First Time at First Fridays!
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I had an amazing opportunity last night to head up to Chicago and check out some galleries at the Flat Iron Arts Building. For those not aware, First Fridays is a monthly event where Chicago galleries, studios, and art spaces open up their doors to the community at large. It’s a really great way to see what’s currently going on in the art world, good or bad. This trek is not always doable, since we never really have too much extra for a sitter, and my wife is generally working on Friday nights. Last night, however, the starts aligned and, with my buddy Scott having an extra seat, I tagged along. Along with myself and Scott were a few of his kids as well as a woman named Mary Beth, who teaches with Scott at a college in town.
On our way up there, we ran into some pretty nasty traffic on 90/94. I suspect there may have been a big sports event, like the Hawks. Honestly it was really quite odd. Sadly, as a result, our hour long minute trip turned into almost a 3 hour commute. It was somewhat agonizing, but such is commuting in Chicago at times. So, we got into the Wicker Park neighborhood, found parking, and then ate at this totally awesome place called the Native Foods Cafe. What’s really unique about this place is that it’s all vegan. Now, I’m not vegan, but I’m not opposed to the vegan lifestyle, if not for the health benefits of removing meat and dairy from your diet. Anyway, what was really interesting is that they had what they called “native” chicken, which looked, felt, and tasted like chicken. It was amazing!
After dinner, we went onto the main event, the Flat Iron Arts Building. Here’s a little info about the first fridays event. If you’re a Chicagoan, or in town during that first week, check it out:
Flat Iron First Fridays
What’s really cool about this building is that it’s a hodge podgy labyrinth of work spaces, galleries, and artist lofts. What wasn’t cool was a lack of really cool art. I was really surprised that, by and large, the art was mediocre at best. And I’m not trying to be a snob because I have a background in art (not that I’m some expert), but it just reminds me that doing art a lot of times isn’t about the quality of your work. More so, it’s about the confidence you have in yourself to express what you think and see of the world.
This was a great lesson and reminder of the journey I’m on with the empower network. They’re teaching me that I already have it in me to succeed, may it be with my art (which hasn’t been touched upon in a while) or with my desire to get involved with my community or even my progression into the blogging realm. A few days in and I’m already feeling empowered.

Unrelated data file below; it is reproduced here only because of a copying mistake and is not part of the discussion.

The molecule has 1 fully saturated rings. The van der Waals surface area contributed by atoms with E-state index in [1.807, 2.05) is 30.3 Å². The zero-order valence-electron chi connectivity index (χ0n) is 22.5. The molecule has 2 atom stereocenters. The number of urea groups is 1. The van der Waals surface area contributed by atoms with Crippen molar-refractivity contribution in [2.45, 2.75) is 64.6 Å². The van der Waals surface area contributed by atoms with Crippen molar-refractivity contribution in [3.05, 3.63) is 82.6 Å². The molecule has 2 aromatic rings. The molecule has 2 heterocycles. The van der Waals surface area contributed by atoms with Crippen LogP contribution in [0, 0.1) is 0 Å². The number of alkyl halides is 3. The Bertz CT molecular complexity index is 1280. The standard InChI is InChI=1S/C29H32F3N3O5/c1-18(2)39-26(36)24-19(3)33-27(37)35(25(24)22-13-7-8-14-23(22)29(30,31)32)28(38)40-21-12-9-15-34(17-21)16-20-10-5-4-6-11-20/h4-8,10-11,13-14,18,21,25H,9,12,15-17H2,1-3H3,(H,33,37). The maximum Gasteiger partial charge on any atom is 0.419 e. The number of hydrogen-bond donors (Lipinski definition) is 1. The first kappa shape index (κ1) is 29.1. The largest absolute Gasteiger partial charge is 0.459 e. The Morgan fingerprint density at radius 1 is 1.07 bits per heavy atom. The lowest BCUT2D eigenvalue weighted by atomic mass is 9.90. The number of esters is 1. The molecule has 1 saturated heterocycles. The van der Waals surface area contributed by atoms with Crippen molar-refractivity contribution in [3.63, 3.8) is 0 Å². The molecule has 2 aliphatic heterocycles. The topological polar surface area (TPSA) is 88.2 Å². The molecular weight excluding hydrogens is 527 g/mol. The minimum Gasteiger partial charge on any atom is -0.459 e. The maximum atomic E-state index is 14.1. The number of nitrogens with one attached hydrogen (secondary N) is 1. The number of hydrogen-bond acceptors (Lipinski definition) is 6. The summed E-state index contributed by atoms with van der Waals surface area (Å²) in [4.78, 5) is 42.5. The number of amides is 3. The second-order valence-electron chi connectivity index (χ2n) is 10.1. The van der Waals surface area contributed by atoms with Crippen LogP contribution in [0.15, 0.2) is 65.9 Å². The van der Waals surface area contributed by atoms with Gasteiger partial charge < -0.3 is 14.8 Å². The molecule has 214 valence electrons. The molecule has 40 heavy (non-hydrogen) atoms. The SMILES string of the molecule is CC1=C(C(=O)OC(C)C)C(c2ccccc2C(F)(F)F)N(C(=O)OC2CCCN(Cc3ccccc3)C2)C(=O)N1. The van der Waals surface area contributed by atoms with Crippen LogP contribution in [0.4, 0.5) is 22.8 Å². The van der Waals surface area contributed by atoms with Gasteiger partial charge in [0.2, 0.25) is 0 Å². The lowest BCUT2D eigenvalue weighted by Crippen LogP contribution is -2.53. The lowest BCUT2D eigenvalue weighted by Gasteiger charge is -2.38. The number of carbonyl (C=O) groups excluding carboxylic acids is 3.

Flat Iron First Fridays
In my daily pinteresting, I came across this cool photo blog called NowYorkCity. Curated by Stephia Madleyne Kascher, it features a large number of photos of the great City of New York, both past and present. ( I am obligated to note that being a native of Chicagoland, I cannot write greatest City of New York because my heart will always consider ChiTown the greatest) What’s really cool is that a majority of the curated photos are in black and white.This is not uncommon, especially with older photos and art sites, but it seems like trends have been leaning toward color, at least when I look around. The older photos have this ethereal feel ( as I suggested in the title) and give glimpse into the growing, beautiful metropolis in its earlier years. I was really inspired to create this post because on Pinterest today, I started an ethereal board. The weather has been rainy the past few days, so I definitely found it to be appropriate. And so, for your viewing pleasure, I “curated” a sampling of my own from the site. I hope Stephia approves. Oh, also, I’m trying to link all of my blogs to my new blog (aka MEGABLOG) and that can be found here.
For our inaugural post, I thought I’d give credit to the guy who took the awesome photo that I am using as our header, Joe Gledhill. Finding a picture of a cool, run down sink may be harder than you might think, but alas, I found this little ditty of an old sink in Seattle, WA. Unfortunately, I couldn’t seem to find a website of Joe specifically, but I did find some of his work that he posted on B&W Magazine. If anyone knows Joe, let me know! I’d love to give credit, where credit is due. Here’s a link to his B&W page, found here, and here’s a few of my favorites: